Thursday, February 1, 2018

Some feel that if they become a Christian, nothing bad will happen to them.  If some crisis does hit, they believe God has failed them, or they have failed God!

Most find it easier to worship God when everything is going well.  Solid job, great salary, nice home, outstanding spouse, exceptional children, great parents, siblings and in-laws, wonderful church family, memorable vacations, the best cars, and things always being available.  God is good!  Life is great.  God blesses the faithful with health and wealth!

Everything is great until the proverbial rug is pulled.  Then the cries of desperation are heard.  Blaming God begins!  Why has God done this to me?  Will we abandon all hope and chose skepticism?

Satan is always looking for a few good men, women, and children to pull their rug (Job 1:7)!  God asked Satan, “Have you considered my servant Job?” (V.8).  Notice God’s accolades for Job were, 1) blameless, 2) upright, 3) fears God, and 4) shuns evil!   Someone with those qualifications should never be a candidate for a rug pulling, right?  Job lost everything, except his wife!  Usually wives are helpful.  The helpful advice this one gave was, “Curse God and die!” (Job 2:9).  His friends weren’t much better.  They advised him to repent because these disasters were his fault.   Sometimes that’s true, but in Job’s case it wasn’t.  It may not be in your case either.

If God was supposed to protect Israel under the Old Testament, why did they build walls around their cities?  Why did they have an armory for their shields and other instruments of war?  In the New Testament, why was Saul of Tarsus allowed to arrest and drag Christians from their homes?  Why did James die at the hands of Herod?  Why was Paul preparing himself for death at the hands of the Romans?  Was God a failure in fulfilling that protection?  Why does He allow bad things to happen to His children?  Why did He allow the Roman emperor Nero to use Christians as torches to light the city streets?  Why did Rome use Christians to delight Roman audiences in the Coliseum?  Did God promise, “Become a Christian and nothing bad will happen to you?” No.  Jesus promised rejection, persecution, being hated, and even death as our reward for having faith.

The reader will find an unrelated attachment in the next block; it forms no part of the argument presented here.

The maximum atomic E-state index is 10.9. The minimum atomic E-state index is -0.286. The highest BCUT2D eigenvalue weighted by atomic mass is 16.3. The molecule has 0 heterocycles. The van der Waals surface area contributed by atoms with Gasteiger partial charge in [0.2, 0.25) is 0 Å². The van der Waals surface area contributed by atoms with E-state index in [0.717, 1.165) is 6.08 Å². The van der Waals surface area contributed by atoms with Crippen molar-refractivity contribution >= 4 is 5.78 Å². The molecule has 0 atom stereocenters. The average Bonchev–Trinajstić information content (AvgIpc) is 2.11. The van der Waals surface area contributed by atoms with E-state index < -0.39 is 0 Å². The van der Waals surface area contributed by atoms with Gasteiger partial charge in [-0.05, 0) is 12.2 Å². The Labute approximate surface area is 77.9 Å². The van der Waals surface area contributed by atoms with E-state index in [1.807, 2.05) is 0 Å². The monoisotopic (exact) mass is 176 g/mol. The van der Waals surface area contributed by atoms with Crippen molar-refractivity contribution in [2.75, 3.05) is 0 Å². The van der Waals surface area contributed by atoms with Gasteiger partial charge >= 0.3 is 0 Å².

Bad things will test that faith.  We may falter as Peter did (Matthew 26:74).  Later fear knocked his faith out from under him (Galatians 2:11-13).  Yet, Jesus did not give up on Peter.  He does not give up on us.  Even when persecution comes, and we stumble, God does not turn His back on us.  We are learning trust!  Trust in God.  Jerusalem put her trust in her walls, armory, and an alliance with Egypt, but discovered it was misplaced!  When our rug is pulled from under us, the question arises, “Who will I trust?”

And if it seems evil to you to serve the LORD, choose for yourselves this day whom you will serve, whether the gods which your fathers served that were on the other side of the River, or the gods of the Amorites, in whose land you dwell. But as for me and my house, we will serve the LORD” (Joshua 24:15 NKJV).